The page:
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Emerald Group Publishing Limited
Copyright © 2003, MCB UP Limited
Machine vision provides many benefits
Machine vision provides many benefits
Keywords: Machine vision, Inspection, Quality control
For the first time, a unique new automation solution has been developed for the manufacturing test of disk drives in production volumes. The project made use of machine vision (MV) technology both as a system development tool and as an integral part of the solution.
In August last year, Xyratex announced an advanced automated disk drive test solution based on the original concept of a single cell thermal environment. Unusually, MV technology was used as a development tool as well as part of the solution.
Software team leader Kevin Richardson explained: "Vision is usually bolted on to an automation process, but DVT cameras were in from day one, when the project was at the theoretical stage." This is a significant factor. Given that automation will require MV, by incorporating it before development has even begun, system designers are able to construct the most efficient solution.
Xyratex chose to work with SmartImage cameras supplied by DVT Sensors. Tony Moran, Technical Director at DVT distributors Abcon, supports the view that automation solution design is easier and cheaper if MV is incorporated at the beginning: "Often we are asked to supply a DVT solution once the automation system design is virtually complete. In almost every case, the system designer has underestimated what intelligent MV can do now, and ends up having to redesign the system, or significant elements of it, costing time and money."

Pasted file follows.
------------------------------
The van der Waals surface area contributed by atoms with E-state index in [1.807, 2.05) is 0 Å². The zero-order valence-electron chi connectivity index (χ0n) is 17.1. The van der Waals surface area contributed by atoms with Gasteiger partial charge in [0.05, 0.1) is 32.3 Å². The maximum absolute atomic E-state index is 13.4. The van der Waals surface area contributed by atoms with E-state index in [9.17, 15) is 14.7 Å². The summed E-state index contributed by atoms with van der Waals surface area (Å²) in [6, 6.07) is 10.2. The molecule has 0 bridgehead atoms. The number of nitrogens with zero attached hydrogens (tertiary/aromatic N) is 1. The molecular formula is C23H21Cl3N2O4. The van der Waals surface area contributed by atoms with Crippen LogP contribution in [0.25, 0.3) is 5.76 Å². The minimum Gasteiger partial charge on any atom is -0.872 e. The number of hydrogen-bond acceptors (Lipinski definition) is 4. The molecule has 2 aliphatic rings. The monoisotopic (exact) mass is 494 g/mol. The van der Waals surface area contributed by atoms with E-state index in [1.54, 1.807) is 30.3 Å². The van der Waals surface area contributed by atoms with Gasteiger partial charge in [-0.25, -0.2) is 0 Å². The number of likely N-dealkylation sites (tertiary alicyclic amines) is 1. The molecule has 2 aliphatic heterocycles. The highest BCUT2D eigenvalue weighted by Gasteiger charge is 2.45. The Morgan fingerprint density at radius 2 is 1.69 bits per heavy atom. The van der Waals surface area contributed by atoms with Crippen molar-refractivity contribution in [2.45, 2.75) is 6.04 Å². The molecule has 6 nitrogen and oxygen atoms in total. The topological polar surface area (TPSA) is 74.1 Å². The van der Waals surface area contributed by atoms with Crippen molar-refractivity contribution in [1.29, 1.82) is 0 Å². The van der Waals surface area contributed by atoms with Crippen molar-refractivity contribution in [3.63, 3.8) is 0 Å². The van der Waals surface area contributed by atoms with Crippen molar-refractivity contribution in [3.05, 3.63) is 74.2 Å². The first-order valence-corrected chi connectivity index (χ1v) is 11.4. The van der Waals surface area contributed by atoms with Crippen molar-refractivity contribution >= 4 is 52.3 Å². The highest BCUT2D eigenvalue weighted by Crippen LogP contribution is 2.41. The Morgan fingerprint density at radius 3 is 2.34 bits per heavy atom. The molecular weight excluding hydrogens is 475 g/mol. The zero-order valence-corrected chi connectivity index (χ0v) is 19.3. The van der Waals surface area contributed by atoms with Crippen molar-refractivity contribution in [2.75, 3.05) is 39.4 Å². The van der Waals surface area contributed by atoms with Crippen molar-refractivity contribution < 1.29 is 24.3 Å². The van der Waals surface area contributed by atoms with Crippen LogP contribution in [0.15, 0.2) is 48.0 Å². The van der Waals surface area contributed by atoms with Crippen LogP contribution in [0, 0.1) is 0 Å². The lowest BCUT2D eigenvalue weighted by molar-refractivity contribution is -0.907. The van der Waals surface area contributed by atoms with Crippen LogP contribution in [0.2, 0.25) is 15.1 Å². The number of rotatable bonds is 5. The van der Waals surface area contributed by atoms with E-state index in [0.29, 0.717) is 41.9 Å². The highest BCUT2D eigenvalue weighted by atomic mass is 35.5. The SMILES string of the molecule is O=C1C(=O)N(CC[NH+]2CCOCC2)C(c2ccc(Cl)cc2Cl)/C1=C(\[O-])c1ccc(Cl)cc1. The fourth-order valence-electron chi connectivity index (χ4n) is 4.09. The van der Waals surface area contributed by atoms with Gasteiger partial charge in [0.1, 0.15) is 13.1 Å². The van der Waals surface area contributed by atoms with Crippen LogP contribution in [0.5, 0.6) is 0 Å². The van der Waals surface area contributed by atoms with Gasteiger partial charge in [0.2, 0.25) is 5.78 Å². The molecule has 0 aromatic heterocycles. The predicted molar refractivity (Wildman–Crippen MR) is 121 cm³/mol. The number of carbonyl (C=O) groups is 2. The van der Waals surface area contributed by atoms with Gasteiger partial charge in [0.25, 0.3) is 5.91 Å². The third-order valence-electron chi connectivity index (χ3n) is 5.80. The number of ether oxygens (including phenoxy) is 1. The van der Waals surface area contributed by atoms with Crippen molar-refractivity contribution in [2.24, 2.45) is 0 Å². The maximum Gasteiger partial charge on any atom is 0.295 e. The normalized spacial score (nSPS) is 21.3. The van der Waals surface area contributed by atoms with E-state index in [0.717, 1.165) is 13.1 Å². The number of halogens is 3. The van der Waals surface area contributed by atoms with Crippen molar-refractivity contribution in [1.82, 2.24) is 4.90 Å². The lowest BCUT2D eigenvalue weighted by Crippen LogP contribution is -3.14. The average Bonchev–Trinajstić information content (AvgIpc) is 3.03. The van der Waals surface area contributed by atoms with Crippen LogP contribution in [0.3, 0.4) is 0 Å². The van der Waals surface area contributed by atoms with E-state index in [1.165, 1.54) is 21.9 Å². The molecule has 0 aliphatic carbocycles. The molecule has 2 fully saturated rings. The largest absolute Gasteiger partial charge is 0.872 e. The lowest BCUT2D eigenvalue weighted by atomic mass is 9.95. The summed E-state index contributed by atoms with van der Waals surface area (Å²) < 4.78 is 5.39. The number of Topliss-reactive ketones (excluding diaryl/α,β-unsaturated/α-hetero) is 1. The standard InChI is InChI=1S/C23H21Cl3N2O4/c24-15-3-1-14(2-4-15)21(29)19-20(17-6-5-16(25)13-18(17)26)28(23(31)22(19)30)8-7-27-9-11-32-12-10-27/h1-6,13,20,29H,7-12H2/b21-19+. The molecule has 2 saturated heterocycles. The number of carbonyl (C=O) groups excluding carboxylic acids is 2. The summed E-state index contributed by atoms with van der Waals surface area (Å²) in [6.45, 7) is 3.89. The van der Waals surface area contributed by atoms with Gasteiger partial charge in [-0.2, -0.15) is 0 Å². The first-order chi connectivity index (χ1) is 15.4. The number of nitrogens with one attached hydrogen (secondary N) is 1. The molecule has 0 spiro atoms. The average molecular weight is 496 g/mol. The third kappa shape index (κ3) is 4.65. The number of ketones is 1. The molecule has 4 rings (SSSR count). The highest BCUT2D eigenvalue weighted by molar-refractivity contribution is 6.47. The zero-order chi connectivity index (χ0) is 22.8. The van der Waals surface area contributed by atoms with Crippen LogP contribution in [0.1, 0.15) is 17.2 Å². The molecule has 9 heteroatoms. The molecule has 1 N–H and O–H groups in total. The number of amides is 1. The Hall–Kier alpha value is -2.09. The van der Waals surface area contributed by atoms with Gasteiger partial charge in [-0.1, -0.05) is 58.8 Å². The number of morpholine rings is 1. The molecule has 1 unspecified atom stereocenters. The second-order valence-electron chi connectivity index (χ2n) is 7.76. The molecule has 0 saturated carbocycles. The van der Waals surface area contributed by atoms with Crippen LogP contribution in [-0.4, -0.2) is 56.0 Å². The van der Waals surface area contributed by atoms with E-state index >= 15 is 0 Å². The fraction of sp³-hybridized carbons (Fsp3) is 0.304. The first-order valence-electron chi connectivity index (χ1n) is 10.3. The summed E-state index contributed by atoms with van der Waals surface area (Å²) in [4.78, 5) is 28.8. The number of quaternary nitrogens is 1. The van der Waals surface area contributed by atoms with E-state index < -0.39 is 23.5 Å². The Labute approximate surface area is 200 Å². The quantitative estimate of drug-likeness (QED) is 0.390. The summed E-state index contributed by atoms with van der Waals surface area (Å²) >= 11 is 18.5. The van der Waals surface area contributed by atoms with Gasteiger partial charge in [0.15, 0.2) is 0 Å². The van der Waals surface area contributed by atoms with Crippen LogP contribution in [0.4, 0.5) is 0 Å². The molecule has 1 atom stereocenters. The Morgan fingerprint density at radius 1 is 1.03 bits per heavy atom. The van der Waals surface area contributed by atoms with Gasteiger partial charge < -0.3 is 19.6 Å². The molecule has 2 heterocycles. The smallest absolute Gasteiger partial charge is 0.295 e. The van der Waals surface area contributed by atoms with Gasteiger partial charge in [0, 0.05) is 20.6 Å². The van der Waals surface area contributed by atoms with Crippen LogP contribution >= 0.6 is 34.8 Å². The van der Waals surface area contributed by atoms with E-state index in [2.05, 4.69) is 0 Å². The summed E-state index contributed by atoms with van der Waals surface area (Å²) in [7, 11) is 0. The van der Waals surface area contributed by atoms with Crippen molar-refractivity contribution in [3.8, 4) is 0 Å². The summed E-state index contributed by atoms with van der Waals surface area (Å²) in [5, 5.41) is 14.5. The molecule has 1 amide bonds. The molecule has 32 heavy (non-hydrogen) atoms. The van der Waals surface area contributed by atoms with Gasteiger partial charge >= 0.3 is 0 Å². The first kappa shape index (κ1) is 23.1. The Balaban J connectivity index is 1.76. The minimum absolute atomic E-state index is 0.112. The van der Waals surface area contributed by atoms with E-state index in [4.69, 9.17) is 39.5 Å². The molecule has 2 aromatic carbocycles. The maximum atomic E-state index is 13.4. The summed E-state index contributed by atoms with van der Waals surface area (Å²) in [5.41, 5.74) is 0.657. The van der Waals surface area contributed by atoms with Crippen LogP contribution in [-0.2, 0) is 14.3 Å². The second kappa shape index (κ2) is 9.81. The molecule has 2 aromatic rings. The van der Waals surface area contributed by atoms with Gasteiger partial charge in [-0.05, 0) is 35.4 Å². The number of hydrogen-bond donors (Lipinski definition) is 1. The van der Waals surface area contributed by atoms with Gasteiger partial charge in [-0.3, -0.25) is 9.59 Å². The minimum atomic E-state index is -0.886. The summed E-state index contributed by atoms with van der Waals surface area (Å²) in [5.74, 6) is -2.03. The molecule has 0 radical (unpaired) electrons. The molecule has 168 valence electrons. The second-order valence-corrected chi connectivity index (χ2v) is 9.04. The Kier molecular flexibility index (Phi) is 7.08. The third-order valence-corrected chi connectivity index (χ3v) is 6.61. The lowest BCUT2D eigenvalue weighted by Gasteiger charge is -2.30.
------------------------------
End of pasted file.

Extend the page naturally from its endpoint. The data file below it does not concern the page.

For manufacturers, testing an escalating quantity of drives means higher capital, labour and space costs. Xyratex identified three key cost factors:
manual loading and unloading of drives into test systems,
testing at temperatures above ambient and below 65°C, and
test equipment and process lines dedicated to specific drive types.
In September 2001, Xyratex assembled a team and work began. Automating the drive testing process meant tackling two main issues: enabling individual drives to be tested independently within the same system; and ensuring these could be loaded and unloaded in precise space and time.
The first problem was resolved by developing a different paradigm for disk drive that the Xyratex team named "Single Cell Environment" technology. This ingeniously unique approach works by creating a separately controllable and configurable environment, a cell, for each disk drive.
Every cell's "personality module" identifies the particular drive interfaces (fibre channel/ IDE/SSCI). Each cell's thermal environment can also be controlled to within 1/10°C, and an integrated air management system enables testing at below as well as above ambient temperature.
Test cycles are thus controlled for each cell independently within the system, and a standard cell can deal with any type of drive. In this way, different test processes are carried out individually or simultaneously and each cell can be individually configured for different tests.
Xyratex wanted their automated disk drive test station to be easily incorporated into the production process. A pick up point enabled a robot to collect each individual drive delivered from the factory conveyor and placed into a specially designed tray. Each tray containing its drive is then matched with and loaded into a single predetermined cell located somewhere within a racked frame. The system currently used for ongoing development in Havant comprises two racks containing 1,152 cells, although the number can vary according to needs.